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Variable Annuity Fact Sheet

Variable Annuities

A variable annuity (VA) is a tax-deferred retirement savings vehicle sold by an insurance company. When an individual purchases a VA, he or she can choose to invest assets in a variety of subaccounts. Investment options available in these subaccounts include stocks, bonds, alternative investments, and money market funds. Because the contract value is determined by the value of the subaccounts, it will fluctuate over time.


Variable annuities may benefit individuals with a long-term investment horizon who are seeking growth potential not typically associated with traditional fixed income assets. For an additional fee, VAs also provide certain guarantees that cannot be found with other investments, such as a minimum death benefit, contractual death benefit growth, and lifetime income. Individuals interested in purchasing a VA contract must be able to handle the associated market risk. Additionally, they should understand that all VA contract features and benefits are predicated on the insurance company’s claims-paying ability.

Tax-Deferred Growth: Not having to pay taxes until the funds are needed provides an opportunity for compound growth.

Return of Premium Death Benefit: On most VA contracts, when withdrawals are not taken, the standard death benefit is the total premium paid or the current contract value at death, whichever is higher.

Choice of Investments: Growth is tied to the performance of the selected subaccounts. VA products have various subaccount options, and the contract owner retains the ability to reallocate among available choices at his or her discretion.

Guaranteed Lifetime Income: For an additional fee, individuals can generate guaranteed income for life by selecting optional guaranteed lifetime withdrawal benefits. Guarantees are based upon the claims-paying ability of the insurance company.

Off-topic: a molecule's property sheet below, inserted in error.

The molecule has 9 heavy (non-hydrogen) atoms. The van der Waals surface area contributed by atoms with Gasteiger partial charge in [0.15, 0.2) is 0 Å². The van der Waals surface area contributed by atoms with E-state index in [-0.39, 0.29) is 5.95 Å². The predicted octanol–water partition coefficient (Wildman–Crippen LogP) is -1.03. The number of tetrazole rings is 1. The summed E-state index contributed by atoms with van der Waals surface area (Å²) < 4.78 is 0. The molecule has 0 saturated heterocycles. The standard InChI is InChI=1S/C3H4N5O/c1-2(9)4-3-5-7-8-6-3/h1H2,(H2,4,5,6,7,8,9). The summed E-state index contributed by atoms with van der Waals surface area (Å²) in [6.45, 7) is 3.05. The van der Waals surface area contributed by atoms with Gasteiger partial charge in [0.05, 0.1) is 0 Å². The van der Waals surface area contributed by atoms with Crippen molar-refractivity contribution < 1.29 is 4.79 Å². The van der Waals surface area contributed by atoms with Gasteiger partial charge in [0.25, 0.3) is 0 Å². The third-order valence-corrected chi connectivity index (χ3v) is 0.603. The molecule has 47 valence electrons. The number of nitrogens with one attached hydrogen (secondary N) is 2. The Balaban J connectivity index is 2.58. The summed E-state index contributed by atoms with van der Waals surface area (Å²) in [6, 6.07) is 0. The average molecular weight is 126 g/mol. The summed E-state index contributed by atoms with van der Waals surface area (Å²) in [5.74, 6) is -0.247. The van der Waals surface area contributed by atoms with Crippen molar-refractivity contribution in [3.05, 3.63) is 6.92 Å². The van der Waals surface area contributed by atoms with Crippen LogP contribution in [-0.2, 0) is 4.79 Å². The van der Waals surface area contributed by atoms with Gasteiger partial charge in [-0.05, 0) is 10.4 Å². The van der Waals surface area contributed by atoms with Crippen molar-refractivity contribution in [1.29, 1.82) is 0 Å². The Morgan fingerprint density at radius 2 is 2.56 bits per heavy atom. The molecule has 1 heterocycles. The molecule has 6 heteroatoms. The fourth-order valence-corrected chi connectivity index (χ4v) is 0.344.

Enhanced Death Benefits: For an additional fee, individuals can choose a growing death benefit and/or provide opportunities to lock-in the death benefit based on contract performance.

Beneficiary Protection: VA assets avoid probate by passing directly to named beneficiaries.

Important Considerations

Insurance Company Strength: VA assets are typically invested in subaccounts and are backed by each individual subaccount position. Any optional riders that carry their own fees are guaranteed by the claims-paying ability of the underlying insurance company. They are not protected by FDIC or SIPC.

Surrender Schedules: VA surrender schedules typically vary from three to nine years. Annuities are long-term investments intended for retirement. They are not appropriate for short-term goals and needs.

Risk of Decline: If the selected underlying investments decline, the annuity contract value will also decline.

Fees: In addition to subaccount and rider fees (if a rider is selected), VAs have mortality and expense plus administration (M&E + A) fees. This covers the insurance company’s risk of unpredictable outcomes, such as early death, conversion to lifetime income, and administrative costs.

Guarantees are only as strong as the company backing the guarantees. All guarantees discussed herein are subject to the claims-paying ability of the issuing insurance company. Guarantees do not apply to the safety or performance of assets invested in the various subaccounts. Certain conditions, limitations, and restrictions may be associated with a particular annuity benefit. In addition to the optional benefits discussed herein, there may be other optional VA benefits available to help you pursue your goals. You should consult with your Stifel Financial Advisor to see if a variable annuity with optional benefit features is right for you.

Investors should obtain a prospectus for an annuity’s contract and the underlying subaccounts and consider the investment objective, risks, charges, and expenses carefully before investing. The prospectus, which contains this and other important information, is available from your Financial Advisor and should be read carefully before investing. Variable annuities are not insured by the FDIC or any government agency and involve market risk, including the possible loss of principal. Variable annuities are suitable for long-term investment and entail fees, such as mortality and expense charges and optional benefit rider charges.

Annuities are long-term financial vehicles designed for retirement purposes. All withdrawals of taxable amounts, including earnings, are taxable as ordinary income. Withdrawals may be subject to surrender charges, and if made prior to age 59 ½, may be subject to a 10% federal tax penalty. Withdrawals reduce the cash surrender value.

Stifel does not offer legal or tax advice. Clients should consult their legal and tax advisors before taking actions that may have legal or tax consequences.